The youth-written stories in Represent give inspiration and information to teens in foster care while offering staff insight into those teens’ struggles.

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Teacher Lesson Return to "Helped Through Homelessness"
Helped Through Homelessness
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ELA Literacy & Social and Emotional Learning
Without a Home—Not Without Hope

Story Summary: Amber is a shy girl who becomes even more withdrawn from friends and family once, at the age of 12, she and her family enter a homeless shelter. After urging from her mom, she starts seeing a counselor. The relationship they build helps her open up, recognize her strengths, and persevere through this tough time.

Lesson Objectives and Common Core Connections:
• Students make personal connections to a text and successfully participate in story-based activities and discussions.
• Students will respond thoughtfully to diverse perspectives (CCLS SL.1).
• Students will read and comprehend literary nonfiction proficiently (CCLS R.10).
• Students will write routinely over extended and shorter time frames for a range of tasks, purposes, and audiences (CCLS W.10).

Before Reading the Story (10 min)
This opening activity will activate background knowledge to boost reading comprehension and set the emotional tone for the story.

1. Welcome students to the group. Introduce the lesson by telling them you will be reading a true story by a teen who lives in a homeless shelter with her family for a few years.

2. Introduce the brainstorming activity by explaining that in the 2016-2017 school year, one in every 10 public school students in New York City was homeless at some point.

3. Ask students (or post on the board) the question, “What are some common stereotypes you’ve heard about homeless students?” Explain to students that they themselves do not have to believe these views, but just be aware that some people might have them.

4. Pass out journals or notebook paper and pencils. Give students one-two minutes to brainstorm ideas on paper independently.

5. After time is up, explain to the group that they will be doing a Pair Share. Ask them to turn to a person next to them and take turns sharing their responses to the question.

6. Each member of the pair should take about a minute to share. Cue partners to switch roles after the first minute. Use a timer or wait until the hum of conversation dies down before re-gaining students’ attention.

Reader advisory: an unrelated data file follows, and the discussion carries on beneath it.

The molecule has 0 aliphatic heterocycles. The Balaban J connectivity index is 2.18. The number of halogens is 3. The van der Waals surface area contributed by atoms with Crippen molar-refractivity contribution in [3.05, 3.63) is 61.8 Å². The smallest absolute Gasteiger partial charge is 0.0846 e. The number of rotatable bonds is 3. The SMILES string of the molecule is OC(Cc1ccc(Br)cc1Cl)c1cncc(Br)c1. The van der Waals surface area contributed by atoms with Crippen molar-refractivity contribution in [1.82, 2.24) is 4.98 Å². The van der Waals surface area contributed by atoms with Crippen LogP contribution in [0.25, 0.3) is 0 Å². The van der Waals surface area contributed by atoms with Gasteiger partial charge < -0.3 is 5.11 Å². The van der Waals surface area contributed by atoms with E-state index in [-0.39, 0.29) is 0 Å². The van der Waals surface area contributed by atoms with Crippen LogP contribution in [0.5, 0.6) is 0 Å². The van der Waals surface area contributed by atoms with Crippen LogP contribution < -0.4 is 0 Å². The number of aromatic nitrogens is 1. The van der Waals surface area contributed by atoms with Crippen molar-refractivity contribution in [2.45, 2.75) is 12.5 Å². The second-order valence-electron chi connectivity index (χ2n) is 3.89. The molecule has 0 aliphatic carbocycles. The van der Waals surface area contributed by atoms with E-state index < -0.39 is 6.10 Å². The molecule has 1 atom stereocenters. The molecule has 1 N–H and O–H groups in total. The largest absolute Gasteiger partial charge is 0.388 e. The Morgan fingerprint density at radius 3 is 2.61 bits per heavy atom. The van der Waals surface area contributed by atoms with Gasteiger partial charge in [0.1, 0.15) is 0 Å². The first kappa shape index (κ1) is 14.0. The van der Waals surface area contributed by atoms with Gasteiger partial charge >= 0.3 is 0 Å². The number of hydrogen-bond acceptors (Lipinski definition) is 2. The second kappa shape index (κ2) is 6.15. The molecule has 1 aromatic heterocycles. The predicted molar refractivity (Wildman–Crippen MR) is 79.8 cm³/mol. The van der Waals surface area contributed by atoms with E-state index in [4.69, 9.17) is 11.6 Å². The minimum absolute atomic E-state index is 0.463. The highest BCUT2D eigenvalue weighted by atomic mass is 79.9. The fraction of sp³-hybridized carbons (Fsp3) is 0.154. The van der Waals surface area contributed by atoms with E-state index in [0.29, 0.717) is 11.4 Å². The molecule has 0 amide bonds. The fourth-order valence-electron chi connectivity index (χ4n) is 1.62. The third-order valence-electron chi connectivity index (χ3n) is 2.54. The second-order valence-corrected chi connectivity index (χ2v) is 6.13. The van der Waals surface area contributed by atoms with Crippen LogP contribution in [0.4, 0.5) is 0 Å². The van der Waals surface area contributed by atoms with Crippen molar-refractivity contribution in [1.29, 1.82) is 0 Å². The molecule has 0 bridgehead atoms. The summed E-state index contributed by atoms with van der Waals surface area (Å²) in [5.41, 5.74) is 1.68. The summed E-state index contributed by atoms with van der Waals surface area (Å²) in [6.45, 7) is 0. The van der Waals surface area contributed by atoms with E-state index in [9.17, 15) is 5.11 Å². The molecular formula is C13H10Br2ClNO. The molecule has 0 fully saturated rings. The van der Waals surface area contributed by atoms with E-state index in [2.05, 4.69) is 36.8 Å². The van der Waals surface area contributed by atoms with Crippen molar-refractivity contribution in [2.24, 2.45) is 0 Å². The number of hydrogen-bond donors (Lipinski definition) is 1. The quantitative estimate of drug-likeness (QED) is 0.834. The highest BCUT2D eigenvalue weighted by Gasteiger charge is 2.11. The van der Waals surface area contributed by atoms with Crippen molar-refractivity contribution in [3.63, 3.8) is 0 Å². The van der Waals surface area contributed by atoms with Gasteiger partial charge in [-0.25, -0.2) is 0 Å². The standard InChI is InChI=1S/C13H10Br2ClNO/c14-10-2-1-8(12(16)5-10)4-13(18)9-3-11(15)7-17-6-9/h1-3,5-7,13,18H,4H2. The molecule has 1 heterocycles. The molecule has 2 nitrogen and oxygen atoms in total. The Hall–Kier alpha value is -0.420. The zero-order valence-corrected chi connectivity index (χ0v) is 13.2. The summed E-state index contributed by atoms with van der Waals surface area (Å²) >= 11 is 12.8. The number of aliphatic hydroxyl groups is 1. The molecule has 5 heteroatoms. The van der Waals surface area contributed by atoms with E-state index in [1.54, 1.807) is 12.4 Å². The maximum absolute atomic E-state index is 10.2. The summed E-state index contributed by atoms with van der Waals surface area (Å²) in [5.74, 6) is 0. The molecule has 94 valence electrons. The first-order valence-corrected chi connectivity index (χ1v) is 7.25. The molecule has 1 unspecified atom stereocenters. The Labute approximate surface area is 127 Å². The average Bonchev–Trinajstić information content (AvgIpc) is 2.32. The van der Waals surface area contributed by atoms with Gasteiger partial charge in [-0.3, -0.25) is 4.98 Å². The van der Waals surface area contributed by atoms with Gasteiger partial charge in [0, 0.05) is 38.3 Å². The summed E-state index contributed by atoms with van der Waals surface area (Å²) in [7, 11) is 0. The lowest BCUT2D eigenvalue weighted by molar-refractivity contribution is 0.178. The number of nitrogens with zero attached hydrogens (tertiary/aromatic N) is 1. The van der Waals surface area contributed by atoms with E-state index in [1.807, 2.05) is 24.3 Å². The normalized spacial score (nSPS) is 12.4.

7. Call on each pair one to share one stereotype that they discussed. Record their ideas on chart paper or a white board. Continue asking for volunteers until you have a good list of stereotypes.

8. Lead a discussion by asking group members the following question:
• "How do you think being homeless would affect a student’s life in and out of school?”

9. Thank students for sharing.

During Reading (20 min)
By practicing active reading strategies while reading aloud and discussing as a group, students build comprehension and support fluency.

1. Introduce the story (see the summary above).

2. Share the expectations for a group read-aloud: volunteers take turns reading aloud as much or as little as they would like. As the group leader, you may stop periodically to discuss or check in on active reading by asking students to share their responses to the story.

3. Tell students they will practice an active reading strategy called reading for a purpose. This will help them read for a purpose and be prepared to use the text in later activities.

4. Reading for a purpose directions: Ask students to read for moments in the text when the writer’s behavior or words contradict, or go against, a stereotype the class listed as being associated with youth homelessness. When this occurs in the text, students should write an (X).

5. While sitting in a circle, read the story aloud together. Stop to discuss periodically, supporting peer-to-peer talk and non-judgmental listening. To do this, ask for volunteers to share what they wrote an (X) next to and why. Alternately, you can pose an open question such as “What stands out to you in this section and why?”

6. Next, ask the group to further consider these questions:
• How did Amber’s story contradict some of the stereotypes about homeless students we brainstormed earlier?
• What does Amber do to get through this tough time in her life?
• Do you personally connect with Amber’s story? How?

After Reading the Story (15 min)
During this post-reading activity, students will make connections, build understanding, and rehearse positive behaviors.

1. Introduce the Dear Teen Writer activity by explaining to the group that they will write a letter to Amber that shares some of their reactions to her story.

2. Tell the group that if they want, it’ll be possible to mail in their letters to the Youth Communication office and to potentially get published in an upcoming issue in our “Letter to the Editor” section.

3. Write the Dear Teen Writer guidelines on the board, or read them to the class:
• Begin with the Greeting: “Dear Amber,”
• Describe what you learned about student homelessness from her story.
• Share any personal reactions or connections you had with her story.
• Describe the strategies that you think helped Amber get through this time, and how those strategies could help you as well.
• Ask Amber a question or two based on her story.
• End with a Closing: “Sincerely, (Your Name)”

4. Thank students for being thoughtful members of the group and working to make connections to Amber’s story, reflect on their own lives, and share with one another.
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